Saturday June 23, 2007

Ne le dis à personne (French, Guillaume Canet)

Posted by Karthik

The only reason why I even ended up watching Ne le dis à personne (Tell no one) is that the plot reminded me of one of my favorite European films, the Dutch ‘Spoorloos’ (remade as the godawful ‘The Vanishing’ by Hollywood’s dumb money-machines). The source book by Harlan Coben makes fantastic fodder for a taut, racy thriller and it’s a complete surprise that the French overtook Hollywood moghuls in taking it to its movie version – thank heavens for that!

French actor Guillaume Canet, who I last remember playing the lead in that sparkling, very-European ‘Jeux d’enfants’, gets behind the camera and directs this one with total mastery over the proceedings and that noticeable urgency in camera movement, replete with uniquely-French trappings like that lesbian couple with no explicit scenes, a lean-mean, emotionless hit-woman and minor blink-miss roles by American actors, led by Kristin Scott Thomas as one of the lesbian partners.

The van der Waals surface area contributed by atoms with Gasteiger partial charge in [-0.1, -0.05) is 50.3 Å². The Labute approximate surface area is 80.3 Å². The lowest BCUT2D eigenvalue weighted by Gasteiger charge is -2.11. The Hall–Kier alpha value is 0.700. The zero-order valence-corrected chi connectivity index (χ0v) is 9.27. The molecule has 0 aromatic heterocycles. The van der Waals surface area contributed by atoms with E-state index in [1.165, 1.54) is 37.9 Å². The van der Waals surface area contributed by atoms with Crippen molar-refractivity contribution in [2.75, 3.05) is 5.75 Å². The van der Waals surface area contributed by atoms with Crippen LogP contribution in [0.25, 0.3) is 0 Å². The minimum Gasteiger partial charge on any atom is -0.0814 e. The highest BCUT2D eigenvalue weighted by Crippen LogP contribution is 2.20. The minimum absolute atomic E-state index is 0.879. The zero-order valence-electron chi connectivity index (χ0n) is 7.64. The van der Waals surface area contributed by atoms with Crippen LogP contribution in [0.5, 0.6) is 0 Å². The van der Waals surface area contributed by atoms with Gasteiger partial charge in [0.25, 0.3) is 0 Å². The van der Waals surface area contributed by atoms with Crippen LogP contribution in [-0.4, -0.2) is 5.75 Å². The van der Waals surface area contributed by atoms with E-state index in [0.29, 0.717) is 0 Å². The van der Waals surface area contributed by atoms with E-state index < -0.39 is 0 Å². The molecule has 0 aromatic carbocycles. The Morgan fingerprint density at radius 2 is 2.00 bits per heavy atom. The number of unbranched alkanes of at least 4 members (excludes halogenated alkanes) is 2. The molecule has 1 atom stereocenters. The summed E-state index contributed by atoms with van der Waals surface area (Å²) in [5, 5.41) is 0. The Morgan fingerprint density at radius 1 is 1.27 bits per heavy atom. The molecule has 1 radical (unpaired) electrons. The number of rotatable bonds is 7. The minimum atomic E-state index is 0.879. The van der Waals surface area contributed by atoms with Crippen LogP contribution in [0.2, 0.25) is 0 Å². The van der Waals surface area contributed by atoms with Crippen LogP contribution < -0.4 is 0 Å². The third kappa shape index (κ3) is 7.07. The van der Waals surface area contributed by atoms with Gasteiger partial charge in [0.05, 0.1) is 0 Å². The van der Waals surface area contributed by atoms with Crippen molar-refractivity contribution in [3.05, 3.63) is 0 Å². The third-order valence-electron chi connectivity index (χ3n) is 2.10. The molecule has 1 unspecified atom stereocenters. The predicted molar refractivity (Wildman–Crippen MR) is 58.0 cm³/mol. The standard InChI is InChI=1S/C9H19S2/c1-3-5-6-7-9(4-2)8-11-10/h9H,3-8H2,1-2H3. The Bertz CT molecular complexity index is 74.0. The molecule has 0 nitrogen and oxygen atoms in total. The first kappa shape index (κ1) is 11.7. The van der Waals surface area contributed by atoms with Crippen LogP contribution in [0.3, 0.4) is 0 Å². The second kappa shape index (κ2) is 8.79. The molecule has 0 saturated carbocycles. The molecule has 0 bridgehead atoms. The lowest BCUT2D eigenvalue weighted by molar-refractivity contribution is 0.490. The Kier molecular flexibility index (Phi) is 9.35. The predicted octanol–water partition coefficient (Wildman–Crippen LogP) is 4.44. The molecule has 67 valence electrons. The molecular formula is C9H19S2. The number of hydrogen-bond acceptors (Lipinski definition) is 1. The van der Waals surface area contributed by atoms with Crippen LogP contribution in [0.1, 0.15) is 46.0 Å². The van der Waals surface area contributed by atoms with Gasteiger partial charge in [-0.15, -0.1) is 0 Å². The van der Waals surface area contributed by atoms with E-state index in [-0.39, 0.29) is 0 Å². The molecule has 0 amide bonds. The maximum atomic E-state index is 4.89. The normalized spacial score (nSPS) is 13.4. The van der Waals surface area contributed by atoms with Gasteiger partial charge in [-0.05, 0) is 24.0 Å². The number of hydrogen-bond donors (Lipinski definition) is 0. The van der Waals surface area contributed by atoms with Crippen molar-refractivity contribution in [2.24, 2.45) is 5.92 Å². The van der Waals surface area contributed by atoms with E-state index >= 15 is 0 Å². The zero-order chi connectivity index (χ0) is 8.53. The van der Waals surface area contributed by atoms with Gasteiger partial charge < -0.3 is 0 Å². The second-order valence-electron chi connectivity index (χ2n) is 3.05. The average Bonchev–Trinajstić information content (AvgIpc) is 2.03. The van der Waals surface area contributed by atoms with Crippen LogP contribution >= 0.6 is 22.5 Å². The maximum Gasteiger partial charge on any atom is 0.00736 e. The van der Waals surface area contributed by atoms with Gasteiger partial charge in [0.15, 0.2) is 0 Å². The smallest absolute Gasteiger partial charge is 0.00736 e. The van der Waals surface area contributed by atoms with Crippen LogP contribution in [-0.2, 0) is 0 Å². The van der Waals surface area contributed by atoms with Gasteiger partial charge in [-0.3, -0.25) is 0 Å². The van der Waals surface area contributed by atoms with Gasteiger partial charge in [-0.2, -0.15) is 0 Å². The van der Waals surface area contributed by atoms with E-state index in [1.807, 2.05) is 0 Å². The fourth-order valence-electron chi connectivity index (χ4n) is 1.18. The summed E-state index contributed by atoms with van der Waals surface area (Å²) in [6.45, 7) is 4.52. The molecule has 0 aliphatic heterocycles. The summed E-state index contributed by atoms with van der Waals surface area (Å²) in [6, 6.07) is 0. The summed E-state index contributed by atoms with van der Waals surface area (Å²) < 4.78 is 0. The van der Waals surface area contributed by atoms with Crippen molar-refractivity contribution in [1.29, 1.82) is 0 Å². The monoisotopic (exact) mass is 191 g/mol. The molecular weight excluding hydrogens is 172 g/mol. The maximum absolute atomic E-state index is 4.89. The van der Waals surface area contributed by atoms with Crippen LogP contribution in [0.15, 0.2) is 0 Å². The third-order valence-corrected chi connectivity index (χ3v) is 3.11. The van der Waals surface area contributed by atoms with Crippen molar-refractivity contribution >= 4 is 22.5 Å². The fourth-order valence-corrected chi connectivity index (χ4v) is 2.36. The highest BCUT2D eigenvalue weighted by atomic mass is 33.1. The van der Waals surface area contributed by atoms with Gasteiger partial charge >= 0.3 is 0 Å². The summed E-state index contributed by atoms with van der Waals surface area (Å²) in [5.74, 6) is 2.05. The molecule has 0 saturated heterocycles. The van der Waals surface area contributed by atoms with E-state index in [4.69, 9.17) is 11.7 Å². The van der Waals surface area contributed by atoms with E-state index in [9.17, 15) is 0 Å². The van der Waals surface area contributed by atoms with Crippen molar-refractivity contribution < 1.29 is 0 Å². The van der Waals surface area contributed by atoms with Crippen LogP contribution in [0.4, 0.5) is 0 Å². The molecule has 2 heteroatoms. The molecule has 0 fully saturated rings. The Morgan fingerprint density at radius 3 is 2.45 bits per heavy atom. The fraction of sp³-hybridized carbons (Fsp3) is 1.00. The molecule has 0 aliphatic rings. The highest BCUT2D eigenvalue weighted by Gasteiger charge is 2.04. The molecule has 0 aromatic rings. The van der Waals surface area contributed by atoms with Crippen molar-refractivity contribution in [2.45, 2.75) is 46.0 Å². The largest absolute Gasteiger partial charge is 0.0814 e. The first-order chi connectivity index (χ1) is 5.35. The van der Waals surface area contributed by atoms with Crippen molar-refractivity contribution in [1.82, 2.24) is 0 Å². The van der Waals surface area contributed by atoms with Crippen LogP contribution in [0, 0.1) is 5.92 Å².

The plot is as exciting as any other Coben material – Paediatrician Alexander Beck’s wife Margot is brutally murdered and the doc is left mourning, when he, after 8 long years, gets a live video feed in an anonymous email, in which Margot looks at him longingly, in real time and just walks along! Lead man François Cluzet is mostly wimpish even as he goes on the run with the help of his thug friend Bruno. The narrative is appropriately twisted even though the plot lays itself out rather straight with some uncomfortably convenient plot devices and that minor deviation from Coben’s original culmination, that somehow seems better in a movie version.

At the end, I personally thought that this could make a fantastic Bollywood or even a Tamil movie. Considering how amazingly Gautam Menon massacred Derailed for Pachaikili Muthucharam (the less said about the Hindi adaptation, The Train, the better!), he could redeem himself even if he just lifts scenes from Ne le dis à personne for a Tamil version. The emotional core of this film is pretty much on par with the kind of eternal love our Indian protagonists profess day in and day out. Isn’t that reason enough for an Indian remake?

Keywords: European cinema, French films, Thriller, Best seller



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